Saturday, May 12, 2007

For More Reasons Than You Know

For more reasons than you know, Mother's Day is painful for oh, so many people. For those who have tried and tried to have a child, even suffering the impoverishingly costly monthly roller coaster hell that is infertility treatment, the cloying sweetness of so many Mother's Day observances is hell on earth. As it can be hell for those who have taken care-filled decisions not to have children, but whom this day makes feel like somehow only part-humans. As it can be hell for those whose children have died, like my friend who, with her son's death, has now outlived all her children. As it can be hell for oh, so many reasons.

Have you ever watched people standing at the card displays before Mother's Day? Unable to find anything among the sugary poesy that even begins to reflect the more gritty and grotty realities of their real family backgrounds?

For me the day is painful because I didn't have a Mother. Oh my biological mother existed, but she was dreadfully physically and mentally ill all of my life. Even my brother, seven years older than I, can never remember seeing her hold me once. I certainly don't remember it.

When I left for school she would be sitting in the corner of the sofa crying. She'd still be there when I got back, to do the laundry, cook the supper, serve the supper, clean up after the supper, and do my homework. I remember her once combing my hair (painfully). That's it. From the age of 8 I was handed a bit of money in late August, and had to, by myself, walk a mile, get on the train, get on the subway, find my way to the department store, and buy my own back to school clothes. I was the weirdest dressed bloody kid. In fact I was 41 years old before a friend, (if you're reading this Judy Wheeler, thank you thank you thank you) went clothes shopping with me and told me what looked good on me and what didn't. 41!! Don't start with not knowing beans about make-up!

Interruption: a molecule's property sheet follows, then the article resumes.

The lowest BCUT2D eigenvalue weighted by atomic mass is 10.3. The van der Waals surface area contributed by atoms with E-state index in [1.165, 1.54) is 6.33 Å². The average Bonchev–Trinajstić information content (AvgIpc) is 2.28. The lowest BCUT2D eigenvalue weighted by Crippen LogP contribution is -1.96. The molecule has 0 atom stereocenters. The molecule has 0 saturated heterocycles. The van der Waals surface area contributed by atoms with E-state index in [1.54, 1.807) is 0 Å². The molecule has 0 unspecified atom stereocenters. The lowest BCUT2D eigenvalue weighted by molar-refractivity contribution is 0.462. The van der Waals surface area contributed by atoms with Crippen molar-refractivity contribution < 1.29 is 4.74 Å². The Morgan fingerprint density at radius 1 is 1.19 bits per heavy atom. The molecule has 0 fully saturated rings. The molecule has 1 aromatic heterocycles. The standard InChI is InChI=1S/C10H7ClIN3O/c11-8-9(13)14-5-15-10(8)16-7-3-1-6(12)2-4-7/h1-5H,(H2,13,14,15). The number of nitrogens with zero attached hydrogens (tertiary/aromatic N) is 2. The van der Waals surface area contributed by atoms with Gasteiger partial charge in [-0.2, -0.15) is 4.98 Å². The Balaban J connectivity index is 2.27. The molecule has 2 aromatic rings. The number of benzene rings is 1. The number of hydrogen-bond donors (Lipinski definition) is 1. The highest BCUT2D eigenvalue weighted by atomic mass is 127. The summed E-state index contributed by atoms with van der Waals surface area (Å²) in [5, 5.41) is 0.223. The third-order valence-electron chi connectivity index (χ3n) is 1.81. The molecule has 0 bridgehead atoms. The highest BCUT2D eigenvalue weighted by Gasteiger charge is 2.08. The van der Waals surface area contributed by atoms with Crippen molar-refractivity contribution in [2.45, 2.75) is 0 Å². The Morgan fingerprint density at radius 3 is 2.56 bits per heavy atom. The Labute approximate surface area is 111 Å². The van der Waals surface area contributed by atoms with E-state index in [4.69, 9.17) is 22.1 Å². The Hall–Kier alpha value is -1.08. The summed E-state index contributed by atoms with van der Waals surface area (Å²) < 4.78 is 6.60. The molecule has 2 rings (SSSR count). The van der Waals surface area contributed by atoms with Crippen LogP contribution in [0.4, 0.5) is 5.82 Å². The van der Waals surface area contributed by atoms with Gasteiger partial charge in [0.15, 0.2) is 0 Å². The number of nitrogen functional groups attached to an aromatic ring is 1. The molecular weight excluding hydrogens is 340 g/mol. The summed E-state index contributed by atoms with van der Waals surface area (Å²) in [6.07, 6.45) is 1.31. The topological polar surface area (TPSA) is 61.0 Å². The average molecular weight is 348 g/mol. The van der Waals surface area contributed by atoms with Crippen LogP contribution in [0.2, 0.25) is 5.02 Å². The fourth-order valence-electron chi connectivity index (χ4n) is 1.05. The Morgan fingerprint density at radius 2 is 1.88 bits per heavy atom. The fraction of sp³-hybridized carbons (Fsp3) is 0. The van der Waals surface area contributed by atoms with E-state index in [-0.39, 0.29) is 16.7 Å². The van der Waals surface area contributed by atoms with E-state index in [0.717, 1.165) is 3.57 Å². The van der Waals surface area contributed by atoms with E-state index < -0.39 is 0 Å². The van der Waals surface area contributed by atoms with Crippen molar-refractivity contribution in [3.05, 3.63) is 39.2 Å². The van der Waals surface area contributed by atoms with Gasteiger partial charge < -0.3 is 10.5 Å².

The only thing that makes up for all this for me was being able to be a mother myself. I grieve for my friends who have not had this totally accidental good fortune. I apologize profoundly to my own children for all my failings as a mother, well, how did I know what to do, who had had none of it done for me. I do remember the struggle I had taking my children to buy clothes - there was still that little child inside screaming "No one ever did this for me".

The Bible says "The fathers have eaten sour grapes and their children's teeth are set on edge". Well, folks, it's mothers too. I wish you all a day you can get through with as much grace as possible. And I bless my children for their existence.


ms. kitty said...

You are so right, Juffie. I learned in my internship days how painful it was for many congregants to sit through a paean to motherhood on Mother's Day, when their own mothers had been absent, cruel, or indifferent or their struggles to be parents themselves had been fruitless.

laura said...

Bless you, Juffie. :::hugs::: I don't have the oomph to write about my childhood anymore. It's just another painful part of my past. Maybe someday, but for now, I just can't do it. Kudos on having the guts.

And bless you for the words that heal.

angeal cesa said...

how touching. such a sad experience helped to create such a deep, wonderful person. go figure. how could you be as nurturing as you are? amazing. thank you for telling that story. i never would have, could have imagained it. it's a heart opener.

lov,e angela 6/1/07

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